WHAT TO EXPECT: There will be a break between chemo and surgery. This is to give your body time to get strong enough to handle the trauma of the surgery.
This is the time to prepare yourself physically and psychologically for what comes next. Get as healthy as you can through exercise and healthy eating. Psych yourself up to have an absolute commitment to doing everything it takes to survive, regardless of how difficult it becomes. You are heading into the most challenging part of treatment and you need to be prepared.
WORDS OF ENCOURAGEMENT: Other than the anxiety surrounding the approach of surgery, this is a fairly positive time. Savor it.
TIPS AND TRICKS:
Shop for a surgeon: Don’t let the medical establishment “assign” you a surgeon. Ask around, particularly of people you know in the medical field. Gary asked his primary care doctor to help. She talked to her colleagues and came up with the best surgeon available.
This is a life or death decision, and it is very important you get it right.
Consider robotic surgery: We highly recommend that you ask for a referral to a surgeon who is experienced in robotic surgery, also known as minimally-invasive surgery. Gary’s surgeon was a younger physician who specialized in robotic surgeries. He had done a number of gastrectomies this way.
The advantages of this type of surgery are less pain (Gary had virtually none), minimal scaring, and a shorter recovery time.
Make sure you have a personal advocate: Hospitals are very complex and very compartmentalized. There often isn’t anyone looking at the big picture.
You may already have someone who is totally involved in your treatment and can advocate for you while you are in the hospital. If not, it is important you ask a specific friend, neighbor, or relative, preferably with some health training, to be your advocate. You should let your surgeon know who has been designated to help you.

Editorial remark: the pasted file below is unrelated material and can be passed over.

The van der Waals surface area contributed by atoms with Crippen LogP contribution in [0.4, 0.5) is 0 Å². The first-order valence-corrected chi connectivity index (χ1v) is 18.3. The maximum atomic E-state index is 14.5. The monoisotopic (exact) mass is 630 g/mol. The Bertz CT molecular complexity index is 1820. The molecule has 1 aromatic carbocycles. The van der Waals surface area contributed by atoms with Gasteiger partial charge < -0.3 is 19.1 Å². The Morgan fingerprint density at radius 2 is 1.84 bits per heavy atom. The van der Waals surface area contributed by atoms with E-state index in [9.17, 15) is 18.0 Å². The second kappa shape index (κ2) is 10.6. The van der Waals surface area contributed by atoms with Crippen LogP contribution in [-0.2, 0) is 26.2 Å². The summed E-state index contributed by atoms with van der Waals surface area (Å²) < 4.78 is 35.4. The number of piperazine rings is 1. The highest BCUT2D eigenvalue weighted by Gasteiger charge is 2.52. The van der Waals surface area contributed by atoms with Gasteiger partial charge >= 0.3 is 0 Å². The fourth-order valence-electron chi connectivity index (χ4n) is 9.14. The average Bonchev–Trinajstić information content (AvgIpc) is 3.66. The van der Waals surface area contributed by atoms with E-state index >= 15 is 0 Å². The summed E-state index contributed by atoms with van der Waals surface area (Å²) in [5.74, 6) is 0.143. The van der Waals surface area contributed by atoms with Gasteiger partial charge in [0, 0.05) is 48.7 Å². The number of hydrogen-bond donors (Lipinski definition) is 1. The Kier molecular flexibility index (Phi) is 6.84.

Your advocate should visit you every day to make sure everything is going the way it should. Any questions, problems, or concerns should be brought to the attention of your nurse or someone at the nurses’ station. If necessary, your advocate should call your surgeon’s office.
Make your last meal your best meal: The night before surgery have a special meal. It will be your last truly satisfying meal for a really long time. Enjoy it as much as possible.
Be extremely germ conscious: Some, though not all, hospitals have become very aggressive about preventing surgical infections through preventive means. There are really rigorous preparations you can go through the night before and the day of surgery that can dramatically reduce the risk of infections.
Learn what these are and do them.